The final revisions of this document were a product of design team discussions. The editor wishes to extend special appreciation to the following design team members for their numerous reviews and specific contributions to various sections: Josh Littlefield from Cisco (Overview, Section 6), Peter Blatherwick from Mitel (Section 6), Cullen Jennings (Security), Sam Ganesan (Section 6) and Mary Barnes (layout, Section 6).
The following design team members are thanked for numerous reviews and general contributions: Martin Dolly from AT&T Labs, Jason Fischl from Counterpath, Alvin Jiang of Engin and Francois Audet from Nortel.
The following SIPPING WG members are thanked for numerous reviews, comments and recommendations: John Elwell from Siemens, Donald Lukacs from Telcordia, Roni Even from Polycom, David Robbins from Verizon, Shida Schubert from NTT Advanced Technology Corporation, and Eugene Nechamkin from Broadcom. The editor would also like to extend a special thanks to the comments and recommendations provided by the SIPPING WG, specifically Keith Drage from Lucent (restructuring proposal) and John Elwell from Siemens (numerous reviews and recommendations).
Additionally, appreciation is also due to Peter Koch for expert DNS advice.
And finally, sincere appreciation is extended to the chairs (Mary Barnes from Nortel and Gonzalo Camarillo from Ericsson), the past/current Area Directors (Cullen Jennings from Cisco, Jon Peterson from Neustar, and Robert Sparks from Tekelec) for facilitating discussions, reviews and contributions; and, the expert reviewers from the IESG (Peter McCann from Motorola, Catherine Meadows from Naval Research Laboratory).
|[RFC2119]||Bradner, S., “Key words for use in RFCs to Indicate Requirement Levels,” BCP 14, RFC 2119, March 1997 (TXT, HTML, XML).|
|[RFC2616]||Fielding, R., Gettys, J., Mogul, J., Frystyk, H., Masinter, L., Leach, P., and T. Berners-Lee, “Hypertext Transfer Protocol -- HTTP/1.1,” RFC 2616, June 1999 (TXT, PS, PDF, HTML, XML).|
|[RFC2617]||Franks, J., Hallam-Baker, P., Hostetler, J., Lawrence, S., Leach, P., Luotonen, A., and L. Stewart, “HTTP Authentication: Basic and Digest Access Authentication,” RFC 2617, June 1999 (TXT, HTML, XML).|
|[RFC2818]||Rescorla, E., “HTTP Over TLS,” RFC 2818, May 2000 (TXT).|
|[RFC3261]||Rosenberg, J., Schulzrinne, H., Camarillo, G., Johnston, A., Peterson, J., Sparks, R., Handley, M., and E. Schooler, “SIP: Session Initiation Protocol,” RFC 3261, June 2002 (TXT).|
|[RFC3263]||Rosenberg, J. and H. Schulzrinne, “Session Initiation Protocol (SIP): Locating SIP Servers,” RFC 3263, June 2002 (TXT).|
|[RFC3265]||Roach, A., “Session Initiation Protocol (SIP)-Specific Event Notification,” RFC 3265, June 2002 (TXT).|
|[RFC3319]||Schulzrinne, H. and B. Volz, “Dynamic Host Configuration Protocol (DHCPv6) Options for Session Initiation Protocol (SIP) Servers,” RFC 3319, July 2003 (TXT).|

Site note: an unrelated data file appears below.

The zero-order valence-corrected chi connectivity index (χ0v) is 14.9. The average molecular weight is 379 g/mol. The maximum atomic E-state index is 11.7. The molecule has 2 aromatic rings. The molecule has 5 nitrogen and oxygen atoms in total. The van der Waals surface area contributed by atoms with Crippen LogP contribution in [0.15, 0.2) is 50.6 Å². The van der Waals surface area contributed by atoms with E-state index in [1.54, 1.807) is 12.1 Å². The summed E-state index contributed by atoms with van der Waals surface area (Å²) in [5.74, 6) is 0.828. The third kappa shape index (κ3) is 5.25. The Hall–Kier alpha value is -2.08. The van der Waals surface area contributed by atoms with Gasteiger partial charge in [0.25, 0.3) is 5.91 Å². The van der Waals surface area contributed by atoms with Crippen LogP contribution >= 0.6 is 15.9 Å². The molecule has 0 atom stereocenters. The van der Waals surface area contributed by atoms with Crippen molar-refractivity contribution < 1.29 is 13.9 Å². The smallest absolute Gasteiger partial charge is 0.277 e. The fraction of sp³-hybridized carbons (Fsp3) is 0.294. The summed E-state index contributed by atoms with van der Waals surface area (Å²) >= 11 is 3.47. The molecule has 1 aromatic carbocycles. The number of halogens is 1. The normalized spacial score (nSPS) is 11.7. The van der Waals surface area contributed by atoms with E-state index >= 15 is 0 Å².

|[RFC3361]||Schulzrinne, H., “Dynamic Host Configuration Protocol (DHCP-for-IPv4) Option for Session Initiation Protocol (SIP) Servers,” RFC 3361, August 2002 (TXT).|
|[RFC4122]||Leach, P., Mealling, M., and R. Salz, “A Universally Unique IDentifier (UUID) URN Namespace,” RFC 4122, July 2005 (TXT, HTML, XML).|
|[RFC4474]||Peterson, J. and C. Jennings, “Enhancements for Authenticated Identity Management in the Session Initiation Protocol (SIP),” RFC 4474, August 2006 (TXT).|
|[RFC4483]||Burger, E., “A Mechanism for Content Indirection in Session Initiation Protocol (SIP) Messages,” RFC 4483, May 2006 (TXT).|
|[RFC4704]||Volz, B., “The Dynamic Host Configuration Protocol for IPv6 (DHCPv6) Client Fully Qualified Domain Name (FQDN) Option,” RFC 4704, October 2006 (TXT).|
|[RFC5226]||Narten, T. and H. Alvestrand, “Guidelines for Writing an IANA Considerations Section in RFCs,” BCP 26, RFC 5226, May 2008 (TXT).|
|[RFC5246]||Dierks, T. and E. Rescorla, “The Transport Layer Security (TLS) Protocol Version 1.2,” RFC 5246, August 2008 (TXT).|
|[RFC5626]||Jennings, C., Mahy, R., and F. Audet, “Managing Client-Initiated Connections in the Session Initiation Protocol (SIP),” RFC 5626, October 2009 (TXT).|
|[I-D.ietf-ecrit-phonebcp]||Rosen, B. and J. Polk, “Best Current Practice for Communications Services in support of Emergency Calling,” draft-ietf-ecrit-phonebcp-14 (work in progress), January 2010 (TXT).|
|[RFC0959]||Postel, J. and J. Reynolds, “File Transfer Protocol,” STD 9, RFC 959, October 1985 (TXT).|
|[RFC2132]||Alexander, S. and R. Droms, “DHCP Options and BOOTP Vendor Extensions,” RFC 2132, March 1997 (TXT, HTML, XML).|
|[RFC4510]||Zeilenga, K., “Lightweight Directory Access Protocol (LDAP): Technical Specification Road Map,” RFC 4510, June 2006 (TXT).|
|[RFC4825]||Rosenberg, J., “The Extensible Markup Language (XML) Configuration Access Protocol (XCAP),” RFC 4825, May 2007 (TXT).|
|34 Robbins Rd|
|Arlington, MA 02476|
|Email:||dan.ietf AT SIPez DOT com|
|Sumanth Channabasappa (Editor)|
|858 Coal Creek Circle|
|Louisville, Co 80027|